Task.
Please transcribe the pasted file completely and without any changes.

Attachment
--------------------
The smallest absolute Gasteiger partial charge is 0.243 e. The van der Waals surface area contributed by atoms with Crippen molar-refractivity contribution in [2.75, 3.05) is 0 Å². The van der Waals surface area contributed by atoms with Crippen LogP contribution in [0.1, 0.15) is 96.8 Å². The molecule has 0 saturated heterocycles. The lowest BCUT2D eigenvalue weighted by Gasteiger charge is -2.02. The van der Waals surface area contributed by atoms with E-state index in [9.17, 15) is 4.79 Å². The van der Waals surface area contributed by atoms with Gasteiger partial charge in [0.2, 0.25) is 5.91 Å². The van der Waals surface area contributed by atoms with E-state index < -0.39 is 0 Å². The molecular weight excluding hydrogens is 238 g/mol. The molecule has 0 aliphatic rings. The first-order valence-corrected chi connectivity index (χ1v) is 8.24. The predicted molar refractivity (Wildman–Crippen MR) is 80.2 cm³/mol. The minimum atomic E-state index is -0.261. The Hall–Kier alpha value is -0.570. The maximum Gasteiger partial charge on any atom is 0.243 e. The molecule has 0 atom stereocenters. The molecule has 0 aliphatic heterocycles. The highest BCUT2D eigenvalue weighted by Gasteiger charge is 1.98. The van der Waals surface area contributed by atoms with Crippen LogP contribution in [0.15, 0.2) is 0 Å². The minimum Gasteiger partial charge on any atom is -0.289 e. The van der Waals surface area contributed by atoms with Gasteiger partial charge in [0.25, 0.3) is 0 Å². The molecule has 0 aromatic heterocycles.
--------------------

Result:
The smallest absolute Gasteiger partial charge is 0.243 e. The van der Waals surface area contributed by atoms with Crippen molar-refractivity contribution in [2.75, 3.05) is 0 Å². The van der Waals surface area contributed by atoms with Crippen LogP contribution in [0.1, 0.15) is 96.8 Å². The molecule has 0 saturated heterocycles. The lowest BCUT2D eigenvalue weighted by Gasteiger charge is -2.02. The van der Waals surface area contributed by atoms with E-state index in [9.17, 15) is 4.79 Å². The van der Waals surface area contributed by atoms with Gasteiger partial charge in [0.2, 0.25) is 5.91 Å². The van der Waals surface area contributed by atoms with E-state index < -0.39 is 0 Å². The molecular weight excluding hydrogens is 238 g/mol. The molecule has 0 aliphatic rings. The first-order valence-corrected chi connectivity index (χ1v) is 8.24. The predicted molar refractivity (Wildman–Crippen MR) is 80.2 cm³/mol. The minimum atomic E-state index is -0.261. The Hall–Kier alpha value is -0.570. The maximum Gasteiger partial charge on any atom is 0.243 e. The molecule has 0 atom stereocenters. The molecule has 0 aliphatic heterocycles. The highest BCUT2D eigenvalue weighted by Gasteiger charge is 1.98. The van der Waals surface area contributed by atoms with Crippen LogP contribution in [0.15, 0.2) is 0 Å². The minimum Gasteiger partial charge on any atom is -0.289 e. The van der Waals surface area contributed by atoms with Gasteiger partial charge in [0.25, 0.3) is 0 Å². The molecule has 0 aromatic heterocycles.